- CoStar joins Yardi Matrix in reporting a 0.1% decrease in rents between this month and the last.
- Like many of the other reports have said, this decrease is led by a number of what were, last year, the fastest-growing markets in the nation. Nashville, Austin, Las Vegas are among the markets with the most steep drop in rents. San Francisco as well, which is a little interesting.
- Without extending this too far, having just gone through several national rent reports, I’d like to dig into some specific markets, and we can compare some of the CoStar information with some market-specific reports from Marcus & Millichap as well as the Yardi Matrix and RealPage research published this week.
Marcus & Millichap: Selected Market Reports, Tampa, Phoenix, Seattle, Las Vegas, San Francisco, and Indianapolis
- Link to Google Drive with the reports
- Tampa-St. Petersburg
- Economy: 62,000 jobs added, unemployment at 2.8%
- Rent Growth – 15.9% year-over-year
- Vacancy – 3.7% (150 bps increase)
- Supply – 2.8% increase in inventory, 7,500 units
- Economy: 90,000 jobs added, unemployment at 2.7%
- Rent Growth – 10.6% year-over-year
- Vacancy – 4.4% (180 bps increase)
- Supply – 2.6% increase in inventory, 9,800 units
- Economy: 80,000 jobs added, 3.2% unemployment
- Rent Growth – 10.6% year-over-year
- Vacancy – 3.5% (40 bps increase)
- Supply – 5% increase in inventory, 10,300 units
- San Francisco
- Economy: 54,000 jobs added, unemployment at 2.1%
- Rent Growth – 7.5% year-over-year
- Vacancy – 6.6% (60 bps decrease)
- Supply – 0.7% increase in inventory, 1,900 units
- Las Vegas
- Economy: 52,000 jobs added, unemployment at 5.6%
- Rent Growth: 10.9% year-over-year
- Vacancy: 5.1% (250 bps increase)
- Supply: 0.7% increase in inventory, 1,550 units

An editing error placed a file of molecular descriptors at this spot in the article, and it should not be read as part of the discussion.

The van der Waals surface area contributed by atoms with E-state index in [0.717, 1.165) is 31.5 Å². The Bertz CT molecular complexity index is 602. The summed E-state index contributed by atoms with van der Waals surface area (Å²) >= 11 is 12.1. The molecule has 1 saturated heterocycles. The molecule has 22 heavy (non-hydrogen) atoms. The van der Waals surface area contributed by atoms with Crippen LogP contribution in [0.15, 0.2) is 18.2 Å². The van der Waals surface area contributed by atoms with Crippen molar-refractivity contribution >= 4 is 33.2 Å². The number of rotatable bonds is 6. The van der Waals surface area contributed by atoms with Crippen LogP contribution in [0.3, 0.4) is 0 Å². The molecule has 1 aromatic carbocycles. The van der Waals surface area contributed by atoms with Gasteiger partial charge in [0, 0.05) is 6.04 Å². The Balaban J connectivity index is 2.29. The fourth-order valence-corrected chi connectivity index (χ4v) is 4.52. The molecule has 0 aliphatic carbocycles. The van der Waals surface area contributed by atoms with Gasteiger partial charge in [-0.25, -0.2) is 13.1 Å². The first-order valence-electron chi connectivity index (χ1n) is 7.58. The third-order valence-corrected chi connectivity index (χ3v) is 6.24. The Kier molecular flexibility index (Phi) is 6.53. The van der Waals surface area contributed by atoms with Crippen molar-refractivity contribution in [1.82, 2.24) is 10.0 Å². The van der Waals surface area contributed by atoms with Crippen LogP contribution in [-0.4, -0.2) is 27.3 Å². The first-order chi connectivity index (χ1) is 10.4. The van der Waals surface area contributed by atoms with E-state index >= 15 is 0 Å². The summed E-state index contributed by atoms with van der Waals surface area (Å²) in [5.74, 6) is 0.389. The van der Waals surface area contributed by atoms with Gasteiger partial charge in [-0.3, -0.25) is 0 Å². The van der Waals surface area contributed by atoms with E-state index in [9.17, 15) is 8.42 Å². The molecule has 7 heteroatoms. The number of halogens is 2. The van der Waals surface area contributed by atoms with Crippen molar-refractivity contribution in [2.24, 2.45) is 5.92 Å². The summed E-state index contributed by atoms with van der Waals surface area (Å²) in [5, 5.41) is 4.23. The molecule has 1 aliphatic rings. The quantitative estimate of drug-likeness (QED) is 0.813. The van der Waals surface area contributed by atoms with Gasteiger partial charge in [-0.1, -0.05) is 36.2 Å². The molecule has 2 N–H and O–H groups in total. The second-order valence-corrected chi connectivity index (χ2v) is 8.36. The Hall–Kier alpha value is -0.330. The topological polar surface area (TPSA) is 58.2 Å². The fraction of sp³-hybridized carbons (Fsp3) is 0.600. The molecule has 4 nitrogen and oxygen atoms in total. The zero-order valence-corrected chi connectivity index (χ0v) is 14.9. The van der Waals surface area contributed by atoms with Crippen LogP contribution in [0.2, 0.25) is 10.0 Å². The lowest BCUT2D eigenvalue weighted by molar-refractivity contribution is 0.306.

- Economy: 15,000 jobs added, unemployment at 3.2%
- Rent Growth: 15.9% year-over-year
- Vacancy: 3.8% (70 bps increase)
- Supply: 0.7% increase in inventory, 1,100 units
Mortgage Professional America: “Investing in existing real estate properties vs new ground up construction” – https://www.mpamag.com/us/specialty/commercial/investing-in-existing-real-estate-properties-vs-new-ground-up-construction/419818
- This article garnered a significant amount of attention from readers of our newsletter, and it’s hard not to see why. It’s an interesting question, investing in new ground-up construction versus an already-built real estate property.
- Right off the bat, I think about risk, and how, for all but the most brand-new properties, you have pro-forma information and a history to fall back on, and when you’re dealing with ground-up construction, you don’t have that history. The building doesn’t exist yet.
- But I’m sure that this extra risk is baked into the investment model for projects like this, and a lot of the issues with ground-up versus existing properties fall to how comfortable and knowledgeable an investor is with the process of ground-up development and the specific people and businesses working on the project.
- Before the author gets into a list of benefits and drawbacks to ground-up development, he cite an important benefit: “On a new development, there is a much faster “recapture period” (the length of time it takes to regain your initial investment). Once the construction is completed and the building is leased up, the developer can get a new loan in order to capture all its equity.”
- I like how they start their Pros/Cons list with really what is my favorite “Pro” for ground-up development: It would be so cool to build and design a building. I’m not an architect, but even if I had the smallest amount of input on the color of window treatments, I would be so proud and excited about that.
- Another “benefit” cited is using nearby properties to get the valuation of the planned development, but that seems like more of a wash to me.
- A more clear benefit is that the owner of a newly-build development will have much more flexibility to set rents and establish things right off the bat, without the effort of transitioning renters and staff.
- In terms of cons: planning process is more intense. Lots more permits are needed.
- Con: More room for error and delays given the complicated nature of construction.
- Con: Labor and materials costs fluctuate. That’s a bit of an understatement, but yes.